Column

Horowitz’s ‘Letter to Anti-War Demonstrators’ Is Poor History Lesson

By Glenn Sacks

Conservative agitator David Horowitz’s controversial new nationwide ad campaign, "An Open Letter to the ‘Anti-War’ Demonstrators: Think Twice Before You Bring The War Home", denounces the anti-Vietnam War protest movement as "treason" and tells us that it was he and other protesters who were responsible for the US defeat. The ad, which has run in the student newspapers at UCLA, Berkeley, Yale and a dozen other universities, says "blood…is on the hands of the anti-war activists who…gave the victory to the Communists" and scolds and stigmatizes the many college students who have participated in "peace" protests held over the past few weeks.

The ad is part of an attempt to use the Vietnam experience as a way to stop Americans from asking questions about US military intervention at a time when there are a lot of legitimate questions to ask. It is an attempt to brand dissenters as enemy-sympathizing "Fifth Columnists" (Horowitz’s term, from his website) though I have no doubt that even the most vocal protesters abhor September 11’s despicable slaughter of American civilians.

Beyond this, Horowitz’s ad campaign is simply a bad history lesson, because the Vietnam War was lost not at home due to student demonstrators but instead on the battlefields of Vietnam, due to the bravery and almost fanatical dedication of America’s enemies. According to US General Maxwell Taylor:

"The ability of the Viet Cong [communist guerillas] to continuously rebuild their units and to make good their losses in one of the mysteries of the guerrilla war...not only do the Vietcong units have the recuperative power of the phoenix [a mythical bird always capable of re-birthing itself out of the ashes of its dead body] but they have an amazing ability to maintain morale."

In Bloods, an account of black Vietnam veterans’ experiences, one former Marine explained:

"The enemy would do anything to win. You had to respect that. They believed in a cause. They had the support of the Vietnamese people. That’s the key thing that we Americans don’t understand yet."

John Jacobs, a medic who served in Vietnam in 1967-1968, believes the "war protesters caused our defeat" theory insults American soldiers and diminishes the military difficulties they faced. He says:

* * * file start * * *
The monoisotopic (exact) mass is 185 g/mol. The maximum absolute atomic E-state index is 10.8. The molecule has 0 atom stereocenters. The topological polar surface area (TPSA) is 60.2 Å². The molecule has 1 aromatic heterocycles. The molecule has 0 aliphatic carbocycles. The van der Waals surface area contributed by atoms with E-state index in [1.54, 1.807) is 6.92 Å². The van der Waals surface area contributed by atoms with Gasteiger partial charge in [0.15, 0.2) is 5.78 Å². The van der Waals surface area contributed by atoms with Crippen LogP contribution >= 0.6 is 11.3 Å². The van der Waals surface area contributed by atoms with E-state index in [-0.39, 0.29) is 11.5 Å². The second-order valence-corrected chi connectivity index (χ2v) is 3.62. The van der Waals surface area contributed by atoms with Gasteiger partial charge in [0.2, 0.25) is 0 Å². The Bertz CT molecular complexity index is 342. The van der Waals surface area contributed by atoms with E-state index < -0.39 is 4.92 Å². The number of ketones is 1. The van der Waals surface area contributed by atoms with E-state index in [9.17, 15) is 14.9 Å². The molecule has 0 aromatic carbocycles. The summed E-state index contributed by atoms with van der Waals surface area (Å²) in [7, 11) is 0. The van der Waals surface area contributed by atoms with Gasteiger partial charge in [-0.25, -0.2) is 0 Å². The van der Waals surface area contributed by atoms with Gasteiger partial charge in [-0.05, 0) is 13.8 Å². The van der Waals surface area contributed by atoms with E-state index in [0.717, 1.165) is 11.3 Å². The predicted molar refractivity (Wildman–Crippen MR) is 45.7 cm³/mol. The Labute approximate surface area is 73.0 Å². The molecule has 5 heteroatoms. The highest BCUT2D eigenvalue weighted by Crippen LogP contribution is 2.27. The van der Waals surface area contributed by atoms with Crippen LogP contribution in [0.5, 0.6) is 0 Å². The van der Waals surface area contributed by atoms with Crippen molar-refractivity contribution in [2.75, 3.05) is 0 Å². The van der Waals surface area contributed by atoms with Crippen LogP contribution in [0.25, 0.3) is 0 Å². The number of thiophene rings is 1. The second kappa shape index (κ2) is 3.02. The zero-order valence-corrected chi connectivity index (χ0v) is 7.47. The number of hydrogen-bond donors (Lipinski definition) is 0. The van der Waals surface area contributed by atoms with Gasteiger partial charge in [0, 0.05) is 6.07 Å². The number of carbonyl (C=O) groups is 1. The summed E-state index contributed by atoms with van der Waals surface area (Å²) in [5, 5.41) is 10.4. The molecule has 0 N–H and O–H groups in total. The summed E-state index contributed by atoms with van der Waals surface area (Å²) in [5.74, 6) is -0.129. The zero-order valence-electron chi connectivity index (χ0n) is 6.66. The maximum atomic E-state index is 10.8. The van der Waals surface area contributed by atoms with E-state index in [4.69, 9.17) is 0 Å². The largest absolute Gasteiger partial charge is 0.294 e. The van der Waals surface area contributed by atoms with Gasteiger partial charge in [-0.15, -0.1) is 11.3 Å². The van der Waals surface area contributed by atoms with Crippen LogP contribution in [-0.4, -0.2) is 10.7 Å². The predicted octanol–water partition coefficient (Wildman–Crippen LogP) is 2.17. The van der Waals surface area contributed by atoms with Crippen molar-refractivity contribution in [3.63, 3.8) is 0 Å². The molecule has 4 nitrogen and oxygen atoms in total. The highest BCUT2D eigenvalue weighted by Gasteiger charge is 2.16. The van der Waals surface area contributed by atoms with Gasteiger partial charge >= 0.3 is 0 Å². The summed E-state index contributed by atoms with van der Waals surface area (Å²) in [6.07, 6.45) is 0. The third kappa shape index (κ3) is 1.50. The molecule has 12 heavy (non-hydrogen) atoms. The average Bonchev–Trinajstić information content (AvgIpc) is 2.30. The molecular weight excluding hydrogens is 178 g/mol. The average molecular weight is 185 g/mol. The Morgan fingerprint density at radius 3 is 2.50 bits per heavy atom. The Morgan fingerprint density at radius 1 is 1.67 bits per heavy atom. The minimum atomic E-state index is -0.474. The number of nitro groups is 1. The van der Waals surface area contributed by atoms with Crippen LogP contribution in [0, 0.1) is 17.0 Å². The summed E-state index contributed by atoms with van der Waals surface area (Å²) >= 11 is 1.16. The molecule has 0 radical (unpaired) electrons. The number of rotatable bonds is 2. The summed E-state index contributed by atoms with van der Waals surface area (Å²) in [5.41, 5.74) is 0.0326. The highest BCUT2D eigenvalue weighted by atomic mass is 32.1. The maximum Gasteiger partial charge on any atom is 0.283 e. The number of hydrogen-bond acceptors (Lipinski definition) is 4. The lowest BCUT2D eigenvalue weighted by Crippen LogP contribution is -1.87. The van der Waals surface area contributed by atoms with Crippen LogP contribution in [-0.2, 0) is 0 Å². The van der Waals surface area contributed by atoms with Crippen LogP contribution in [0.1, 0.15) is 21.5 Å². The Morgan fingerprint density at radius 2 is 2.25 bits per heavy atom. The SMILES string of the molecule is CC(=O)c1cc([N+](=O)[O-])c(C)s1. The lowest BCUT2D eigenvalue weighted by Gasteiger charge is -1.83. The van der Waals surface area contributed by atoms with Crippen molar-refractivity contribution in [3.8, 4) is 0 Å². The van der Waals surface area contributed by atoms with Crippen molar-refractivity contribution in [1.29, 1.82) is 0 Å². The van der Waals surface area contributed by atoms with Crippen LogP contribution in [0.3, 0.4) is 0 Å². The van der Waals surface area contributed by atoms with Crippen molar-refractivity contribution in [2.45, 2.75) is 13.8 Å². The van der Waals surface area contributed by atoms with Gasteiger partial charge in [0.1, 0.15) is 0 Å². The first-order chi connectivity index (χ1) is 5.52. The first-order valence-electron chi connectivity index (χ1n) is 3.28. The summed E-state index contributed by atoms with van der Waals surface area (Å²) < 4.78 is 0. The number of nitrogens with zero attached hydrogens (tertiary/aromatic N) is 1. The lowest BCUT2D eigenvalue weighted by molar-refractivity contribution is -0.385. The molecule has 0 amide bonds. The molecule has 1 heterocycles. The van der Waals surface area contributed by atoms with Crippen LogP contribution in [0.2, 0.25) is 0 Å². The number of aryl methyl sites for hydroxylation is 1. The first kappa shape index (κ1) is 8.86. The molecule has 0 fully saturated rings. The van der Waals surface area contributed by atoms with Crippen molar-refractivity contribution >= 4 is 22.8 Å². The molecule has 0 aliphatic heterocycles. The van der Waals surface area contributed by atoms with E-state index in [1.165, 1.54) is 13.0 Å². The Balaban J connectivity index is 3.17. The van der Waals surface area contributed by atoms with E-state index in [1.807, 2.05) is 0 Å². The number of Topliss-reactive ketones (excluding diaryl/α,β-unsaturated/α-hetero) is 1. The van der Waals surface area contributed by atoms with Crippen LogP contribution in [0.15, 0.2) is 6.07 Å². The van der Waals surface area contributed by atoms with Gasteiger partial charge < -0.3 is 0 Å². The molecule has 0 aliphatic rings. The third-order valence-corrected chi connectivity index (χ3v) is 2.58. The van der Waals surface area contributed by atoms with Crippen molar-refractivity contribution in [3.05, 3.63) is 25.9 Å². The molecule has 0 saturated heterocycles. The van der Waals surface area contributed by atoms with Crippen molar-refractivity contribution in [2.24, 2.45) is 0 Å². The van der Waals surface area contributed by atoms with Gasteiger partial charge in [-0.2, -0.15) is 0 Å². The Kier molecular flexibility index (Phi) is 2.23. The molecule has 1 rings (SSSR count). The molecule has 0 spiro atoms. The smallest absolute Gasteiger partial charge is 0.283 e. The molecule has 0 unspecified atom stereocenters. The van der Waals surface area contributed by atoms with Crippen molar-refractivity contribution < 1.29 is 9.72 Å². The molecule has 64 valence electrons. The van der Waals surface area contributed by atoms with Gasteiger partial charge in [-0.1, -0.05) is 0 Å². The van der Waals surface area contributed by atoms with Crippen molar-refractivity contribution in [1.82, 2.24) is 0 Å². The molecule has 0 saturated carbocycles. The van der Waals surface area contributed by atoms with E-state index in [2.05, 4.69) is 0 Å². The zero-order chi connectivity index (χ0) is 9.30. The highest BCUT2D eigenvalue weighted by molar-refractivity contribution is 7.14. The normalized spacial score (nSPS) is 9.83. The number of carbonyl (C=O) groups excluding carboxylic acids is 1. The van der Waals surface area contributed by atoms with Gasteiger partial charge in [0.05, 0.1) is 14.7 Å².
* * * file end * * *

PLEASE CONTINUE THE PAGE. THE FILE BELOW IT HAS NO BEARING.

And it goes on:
"Whatever one thinks of their cause, the Viet Cong showed tremendous dedication and courage. It was obvious that most of the Vietnamese people saw us as the enemy."

According to scholar John Mueller, the military losses accepted by the Vietnamese communists, both the National Liberation Front (NLF, generally known in the US as "Viet Cong") and the North Vietnamese Army (NVA), were "virtually unprecedented in history." In fact, even the Japanese army of World War II (including kamikaze pilots), which has always been seen as the best example of military fanaticism, pales in comparison. The NLF and NVA took causalities at twice the rate of the Japanese army, for eight years running.

By contrast, America’s South Vietnamese allies, the Army of the Republic of Vietnam (ARVN), though lavishly armed by the US, were never a reliable fighting force. Often disparaged as "puppet troops", the ARVN were frequently the butt of American soldiers’ jokes, such as "Want to buy an ARVN rifle? It’s a good deal—it’s never been fired and has only been dropped once." After the US pullout, the ARVN were soon overwhelmed and defeated by the NVA, who then captured billions of dollars in US military equipment.

Placed in the impossible position of fighting to "defend" a hostile population while forced to commit countless atrocities against civilians caught in the middle, the morale of the average American draftee collapsed as the war went on. The first reported occurrence of mass mutiny took place on August 24, 1968 when, after four days of failed assaults on an NVA bunker, the 60 men remaining in Alpha company refused to fight, despite the fact that they knew that the standard punishment for mutiny was the firing squad. Mutinies soon because so common that the Pentagon brass assigned them the gentler name of "combat refusals."

At the same time, the "fragging" (killing by fragmentation weapon) of American officers who put soldiers’ lives at risk by seeking out the enemy became so common that many officers refused to allow their troops to carry grenades. Desertion and instances of AWOL (Absence Without Leave) skyrocketed during the war’s later years, and the Pentagon estimates that 500,000 soldiers either were AWOL at some point or outright deserted during the Vietnam War.

The idea that the Americans lost because they weren’t trying to win is simply false. The US dropped more bombs on Vietnam than all of the combatants in W.W.II dropped on each other combined. The US—with 10 times the population of communist North Vietnam and infinitely more national wealth—used 60% of its total infantry and Marines, 50% of its strategic air force, and over 10 million tons of bombs.

Of course, the NLF and NVA never beat the US Army in a major battle but, wisely, this was never their strategy. Instead, they sought to make the war so costly for us that we would be unwilling to pay the price and would leave—the same strategy they had used to defeat France during the First Indochina War (1946-1954).

Before the war Vietnamese Communist leader Ho Chi Minh said, "In this war you will kill 10 of us for every one of you we kill, but in the end it is you who will tire of it." As it turned out, the ratio was closer to 20 to 1, but let’s give the devil his due. Like it or not, the Vietnamese Communists won not because of antiwar protesters, but because their soldiers were willing to do whatever they had to do to win.

 

 

 

  • Daily Bruin
    Oct. 23, 2001